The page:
The first Casino was built with a small room on the site of the Atrium (or lobby) with a wooden platform on which an orchestra of 15 musicians could perform.
The orchestra, composed of musicians hired as early as 1856 to enliven the days at the gambling establishment, had already acquired a certain reputation. Its recital at the Théâtre Royal in Nice in 1858 made a great impression. In 1859 it became the official orchestra of the “Cercle des Etrangers”. On stage, a few comedies and operettas by Offenbach also provided evening entertainment for the first foreigners who came to the Principality after a travelling experience that was often quite eventful.
The Salle des Pas-Perdus was built in 1878 by Jules-Laurent Dutrou, a French architect who drew up the plans for the Palais de l’Industrie in Paris. It then stood slightly further back than the present-day entrance. It has since provided a magnificent vestibule with 28 Ionic columns in marble, supporting a balustraded gallery which is lit by remarkable bronze candelabras.
The engraved glass in the ceiling provided by the Maison Bitterlin and chosen by Marie Blanc who supervised the decoration in person, provides feeble lighting for the two large panels in the gallery. They were produced in 1878 by the Alsatian artist Gustave Adolphe Jundt (born June 21st, 1830, in Strasbourg – died May 14th, 1884, in Paris). Jundt was renowned for his works full of poetry but small in size, works painted on an easel (genre paintings and landscapes). His work was exhibited at the “Salon de Paris” from 1857 to 1882, and he won medals in 1868 and 1873. He was also awarded the Legion of Honour in 1880.
Charles Garnier nevertheless showed no hesitation in entrusting him with a large-format decorative piece, despite his being more used to painting landscapes of northern regions where cold, damp nights leave a cottony cloak in the mornings on the surface of the earth, than Mediterranean scenery. The artist who painted after Nature thus waited for the moment when the sun was about to disappear. The picturesque cut-out of Menton and the “red rocks” seen through the branches of tall olive-trees with their gnarled truncks serve as a backcloth for olive-picking on Cap-Martin, with charming girls in costumes that are hardly Mediterranean. They remind us much more of girls in Alsace with whom the painter was familiar. This canvas was lit by electricity as early as 1879.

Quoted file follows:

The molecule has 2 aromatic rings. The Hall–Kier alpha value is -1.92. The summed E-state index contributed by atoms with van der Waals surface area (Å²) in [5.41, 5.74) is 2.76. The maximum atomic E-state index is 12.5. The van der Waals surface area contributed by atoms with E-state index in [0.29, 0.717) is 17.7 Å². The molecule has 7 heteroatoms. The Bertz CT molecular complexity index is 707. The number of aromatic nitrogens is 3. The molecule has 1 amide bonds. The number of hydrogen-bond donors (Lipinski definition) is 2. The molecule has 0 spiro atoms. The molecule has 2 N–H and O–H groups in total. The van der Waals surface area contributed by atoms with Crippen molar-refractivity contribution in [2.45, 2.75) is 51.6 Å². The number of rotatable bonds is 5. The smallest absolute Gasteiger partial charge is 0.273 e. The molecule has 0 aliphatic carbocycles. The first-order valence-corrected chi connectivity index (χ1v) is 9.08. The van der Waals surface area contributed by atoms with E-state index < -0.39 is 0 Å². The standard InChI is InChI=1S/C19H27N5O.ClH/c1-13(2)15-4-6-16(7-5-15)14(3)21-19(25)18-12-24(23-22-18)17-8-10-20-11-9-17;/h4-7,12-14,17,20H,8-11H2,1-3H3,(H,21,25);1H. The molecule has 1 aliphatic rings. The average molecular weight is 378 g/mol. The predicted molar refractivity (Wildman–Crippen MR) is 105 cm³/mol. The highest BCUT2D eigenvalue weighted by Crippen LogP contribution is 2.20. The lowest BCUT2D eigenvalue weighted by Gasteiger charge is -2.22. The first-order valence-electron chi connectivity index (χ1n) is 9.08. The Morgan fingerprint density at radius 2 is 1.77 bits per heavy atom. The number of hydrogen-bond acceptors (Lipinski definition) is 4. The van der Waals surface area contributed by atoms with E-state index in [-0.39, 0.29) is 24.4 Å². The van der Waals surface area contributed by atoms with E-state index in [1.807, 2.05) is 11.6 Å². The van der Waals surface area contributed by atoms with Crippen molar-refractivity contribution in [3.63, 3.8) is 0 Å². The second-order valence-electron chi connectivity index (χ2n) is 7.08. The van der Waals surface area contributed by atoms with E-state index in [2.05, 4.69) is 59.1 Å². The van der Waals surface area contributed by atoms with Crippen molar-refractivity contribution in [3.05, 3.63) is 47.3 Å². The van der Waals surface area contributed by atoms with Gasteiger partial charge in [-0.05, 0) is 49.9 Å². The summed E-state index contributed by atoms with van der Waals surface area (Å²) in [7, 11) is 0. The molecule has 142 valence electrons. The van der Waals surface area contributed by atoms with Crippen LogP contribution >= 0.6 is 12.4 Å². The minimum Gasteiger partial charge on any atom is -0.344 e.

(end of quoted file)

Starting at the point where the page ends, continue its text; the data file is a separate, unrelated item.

The second painting, “La Pêche à Monaco”, is a view of the Principality towards Cap d’Ail and Nice.
In 1889, a bar was installed in the round part of the Atrium, behind which the tinkling of slot-machine* tokens was heard for the first time in Monte-Carlo, in December, 1931.
* Games of pure chance which came from the USA, slot machines or “one-armed bandits” began their reign in casinos. Until 1895, slot machines in American gaming rooms remained in their early phase ; for minimum stakes of 1 or 5 cents, they gave their ration of hope. In that particular year, a young Bavarian immigrant placed his skill as a handyman at the service of a machine : the “Liberty Bell” came into being. Its inventor was Charles Fey. He started out by renting his machine to the clandestine gambling parlours of San Francisco before offering it to the world. The machine enables fans to play alone and pays out their winnings. It was an instant success.
In 1979, the slot machines were moved and installed to the left as one enters the Casino. The new room for automatic games was opened on July 12th, 1990, replacing the old cloakrooms at the entrance to the Casino. It contained 89 slot machines. Closed for a while, it reopened in October, 2006, with the ticket acceptor system, tokens at 1€ and tokenisation at 0.25 €. Terminology has become increasingly Americanized with Anglicisms such as : slot machine, jackpots, American roulette… The style of the “new world” has crept in everywhere.
The casinos’ outstanding collection of slot machines now totals more than 1,000 which all benefit from meticulous maintenance and the constant introduction of new models.